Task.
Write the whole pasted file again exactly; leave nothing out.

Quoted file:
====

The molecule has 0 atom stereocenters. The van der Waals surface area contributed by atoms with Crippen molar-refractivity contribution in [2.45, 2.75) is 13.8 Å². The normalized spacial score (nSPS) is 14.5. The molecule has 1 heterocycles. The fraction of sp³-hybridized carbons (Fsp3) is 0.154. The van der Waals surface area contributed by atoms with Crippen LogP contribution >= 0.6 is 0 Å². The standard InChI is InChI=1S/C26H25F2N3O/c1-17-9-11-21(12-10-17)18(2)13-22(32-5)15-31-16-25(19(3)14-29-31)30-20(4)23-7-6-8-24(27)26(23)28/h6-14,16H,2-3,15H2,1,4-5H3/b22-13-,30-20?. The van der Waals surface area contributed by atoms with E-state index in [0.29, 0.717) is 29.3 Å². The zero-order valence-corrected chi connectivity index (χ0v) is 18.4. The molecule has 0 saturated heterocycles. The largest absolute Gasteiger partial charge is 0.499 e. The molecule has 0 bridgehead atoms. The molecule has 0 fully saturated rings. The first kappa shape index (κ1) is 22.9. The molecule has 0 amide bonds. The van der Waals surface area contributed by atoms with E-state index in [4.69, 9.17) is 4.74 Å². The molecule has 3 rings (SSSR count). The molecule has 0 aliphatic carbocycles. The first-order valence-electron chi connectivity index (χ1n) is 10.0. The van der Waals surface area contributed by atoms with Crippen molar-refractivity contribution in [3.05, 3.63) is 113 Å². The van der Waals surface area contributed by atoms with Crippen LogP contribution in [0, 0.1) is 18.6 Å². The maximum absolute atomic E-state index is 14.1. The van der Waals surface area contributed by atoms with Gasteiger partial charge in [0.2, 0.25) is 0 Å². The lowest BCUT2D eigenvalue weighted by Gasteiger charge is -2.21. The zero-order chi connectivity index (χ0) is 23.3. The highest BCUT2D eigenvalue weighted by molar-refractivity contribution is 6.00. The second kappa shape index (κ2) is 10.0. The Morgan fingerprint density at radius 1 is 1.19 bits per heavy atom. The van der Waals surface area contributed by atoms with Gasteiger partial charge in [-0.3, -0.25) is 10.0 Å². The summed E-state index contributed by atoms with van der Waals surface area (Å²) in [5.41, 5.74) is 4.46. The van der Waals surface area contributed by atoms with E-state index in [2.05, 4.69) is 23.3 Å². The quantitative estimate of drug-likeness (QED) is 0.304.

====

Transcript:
The molecule has 0 atom stereocenters. The van der Waals surface area contributed by atoms with Crippen molar-refractivity contribution in [2.45, 2.75) is 13.8 Å². The normalized spacial score (nSPS) is 14.5. The molecule has 1 heterocycles. The fraction of sp³-hybridized carbons (Fsp3) is 0.154. The van der Waals surface area contributed by atoms with Crippen LogP contribution >= 0.6 is 0 Å². The standard InChI is InChI=1S/C26H25F2N3O/c1-17-9-11-21(12-10-17)18(2)13-22(32-5)15-31-16-25(19(3)14-29-31)30-20(4)23-7-6-8-24(27)26(23)28/h6-14,16H,2-3,15H2,1,4-5H3/b22-13-,30-20?. The van der Waals surface area contributed by atoms with E-state index in [0.29, 0.717) is 29.3 Å². The zero-order valence-corrected chi connectivity index (χ0v) is 18.4. The molecule has 0 saturated heterocycles. The largest absolute Gasteiger partial charge is 0.499 e. The molecule has 0 bridgehead atoms. The molecule has 0 fully saturated rings. The first kappa shape index (κ1) is 22.9. The molecule has 0 amide bonds. The van der Waals surface area contributed by atoms with E-state index in [4.69, 9.17) is 4.74 Å². The molecule has 3 rings (SSSR count). The molecule has 0 aliphatic carbocycles. The first-order valence-electron chi connectivity index (χ1n) is 10.0. The van der Waals surface area contributed by atoms with Crippen molar-refractivity contribution in [3.05, 3.63) is 113 Å². The van der Waals surface area contributed by atoms with Crippen LogP contribution in [0, 0.1) is 18.6 Å². The maximum absolute atomic E-state index is 14.1. The van der Waals surface area contributed by atoms with Gasteiger partial charge in [0.2, 0.25) is 0 Å². The lowest BCUT2D eigenvalue weighted by Gasteiger charge is -2.21. The zero-order chi connectivity index (χ0) is 23.3. The highest BCUT2D eigenvalue weighted by molar-refractivity contribution is 6.00. The second kappa shape index (κ2) is 10.0. The Morgan fingerprint density at radius 1 is 1.19 bits per heavy atom. The van der Waals surface area contributed by atoms with Gasteiger partial charge in [-0.3, -0.25) is 10.0 Å². The summed E-state index contributed by atoms with van der Waals surface area (Å²) in [5.41, 5.74) is 4.46. The van der Waals surface area contributed by atoms with E-state index in [2.05, 4.69) is 23.3 Å². The quantitative estimate of drug-likeness (QED) is 0.304.